Written by SEWI-ATD Guest Blogger, Matthew Meuleners, Leadership Trainer and Consultant at FOCUS Training, and SEWI-ATD President-Elect.
A manager I meet with regularly called me to vent this morning.
"I give up. This new tech I hired is just not getting it. I've showed him again and again, but he keeps making the same mistakes. How do I get through to him?"
This frustration is common among managers and leaders everywhere. We want our people to succeed... and the work to get done well.
If you find yourself in this scenario, start by asking some clarifying questions:
A "no" to any of these questions does not mean there isn't a problem to overcome. However, it is a different problem than the one we are discussing here. The process of coaching an employee to reduce and eventually eliminate repeated errors is challenging because it typically combines two forces that the leader needs to impact:
1. How the employee learns
Sometimes the root cause of repeated mistakes is exactly what we like to assume - they aren't getting it. Before you blame the learner, take a hard look at how you are attempting to teach the process. If you just sat down and told them how to do it, you delivered the equivalent of a lecture. Learning experts will tell you this is one of the least effective teaching methods, particularly when teaching an individual a complex task. Instead, try talking it through, then modeling it for them to observe, and then asking them to try it while you observe. Follow that up with a bit of Q&A. This is a greater investment of time, but makes it much less likely that you will have to go through it again. In the end, you will save time (and anxiety) with a more robust teaching approach.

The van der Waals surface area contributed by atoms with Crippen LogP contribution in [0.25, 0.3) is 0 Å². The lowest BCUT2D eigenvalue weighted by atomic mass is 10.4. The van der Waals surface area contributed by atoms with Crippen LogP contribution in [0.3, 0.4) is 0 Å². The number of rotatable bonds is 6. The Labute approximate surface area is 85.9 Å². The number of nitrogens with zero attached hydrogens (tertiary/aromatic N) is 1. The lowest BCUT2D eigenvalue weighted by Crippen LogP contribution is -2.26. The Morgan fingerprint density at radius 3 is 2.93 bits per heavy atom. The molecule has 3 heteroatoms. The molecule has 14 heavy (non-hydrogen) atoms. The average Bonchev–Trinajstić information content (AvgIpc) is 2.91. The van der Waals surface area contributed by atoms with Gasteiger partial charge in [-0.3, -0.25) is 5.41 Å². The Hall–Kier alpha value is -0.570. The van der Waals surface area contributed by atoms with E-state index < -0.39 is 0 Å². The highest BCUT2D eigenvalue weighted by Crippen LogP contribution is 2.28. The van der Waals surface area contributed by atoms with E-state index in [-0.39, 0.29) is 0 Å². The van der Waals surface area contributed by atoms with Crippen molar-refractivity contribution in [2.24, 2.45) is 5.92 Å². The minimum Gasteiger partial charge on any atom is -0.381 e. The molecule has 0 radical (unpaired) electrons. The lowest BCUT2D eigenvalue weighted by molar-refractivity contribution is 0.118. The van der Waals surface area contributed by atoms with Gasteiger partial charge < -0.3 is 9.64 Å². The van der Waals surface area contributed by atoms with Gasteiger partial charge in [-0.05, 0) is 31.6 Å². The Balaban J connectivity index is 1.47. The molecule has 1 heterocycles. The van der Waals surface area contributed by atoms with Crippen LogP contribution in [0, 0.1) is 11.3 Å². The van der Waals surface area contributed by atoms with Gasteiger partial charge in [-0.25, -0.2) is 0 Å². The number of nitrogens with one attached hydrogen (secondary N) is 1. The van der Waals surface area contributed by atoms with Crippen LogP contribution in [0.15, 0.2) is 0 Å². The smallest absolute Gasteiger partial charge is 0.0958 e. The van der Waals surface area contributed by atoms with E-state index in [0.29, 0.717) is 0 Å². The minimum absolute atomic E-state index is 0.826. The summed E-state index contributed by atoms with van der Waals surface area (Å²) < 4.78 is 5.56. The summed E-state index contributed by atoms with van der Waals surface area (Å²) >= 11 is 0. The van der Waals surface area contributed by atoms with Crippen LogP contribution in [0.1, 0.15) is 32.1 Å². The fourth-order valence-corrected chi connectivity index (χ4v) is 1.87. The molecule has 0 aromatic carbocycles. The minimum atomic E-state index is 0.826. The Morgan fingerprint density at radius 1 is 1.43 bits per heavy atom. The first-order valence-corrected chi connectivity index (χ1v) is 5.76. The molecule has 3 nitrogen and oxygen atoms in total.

If you are exhausted by having to repeat yourself about how to do a process correctly for the third or fourth time, consider that this might also be part of the problem. If your teaching approach didn't connect with them last time, simply repeating yourself is unlikely to move the needle now. Try mixing up your teaching approach – a sample project, a case study, a new voice, or a round of shadowing another employee are all possibilities.
2. How the employee is motivated
There are times when the barrier to improvement is not skill but desire. When an employee knows how to do the task properly, but continues to make the same errors, a skilled manager will look to the drivers of motivation. What sorts of forces help the employee to make progress in other areas, and how can you apply them here? This could mean something as simple as asking to see a preliminary report before they complete the task, which adds some personal accountability earlier in the process. This could also mean walking the employee through the impact that their mistakes are having on their coworkers, which connects their results to a social force.
In these cases when the error is really stemming from a lack of care (or self-awareness), motivating the employee to invest extra thought in the process is key. Leaders should remove as many barriers as possible to help. For example, limiting distractions or conflicting priorities for the employee on the day when that process needs to be their focus.
These are just two considerations to help an employee learn from and eliminate errors in their work. Like any performance issue, the willingness of a manager to patiently coach is a significant factor. Take a deep breath, think about your approach, and try again.
What other factors have you tackled in your experience coaching others to overcome a repeated error?
About the Author
Matt Meuleners has more than 18 years of experience as a Talent Development professional. He is a leadership trainer who is known for his ability to drill into an organization’s challenges. As Executive Partner with FOCUS Training, Matt focuses on corporate leadership and new product development. His specialties are: Training program design and delivery, consulting on leadership development and training, development of corporate mentoring programs, training audits, presentation skills coaching.
Matt holds an MBA from the University of Wisconsin, Milwaukee, School of Business Administration.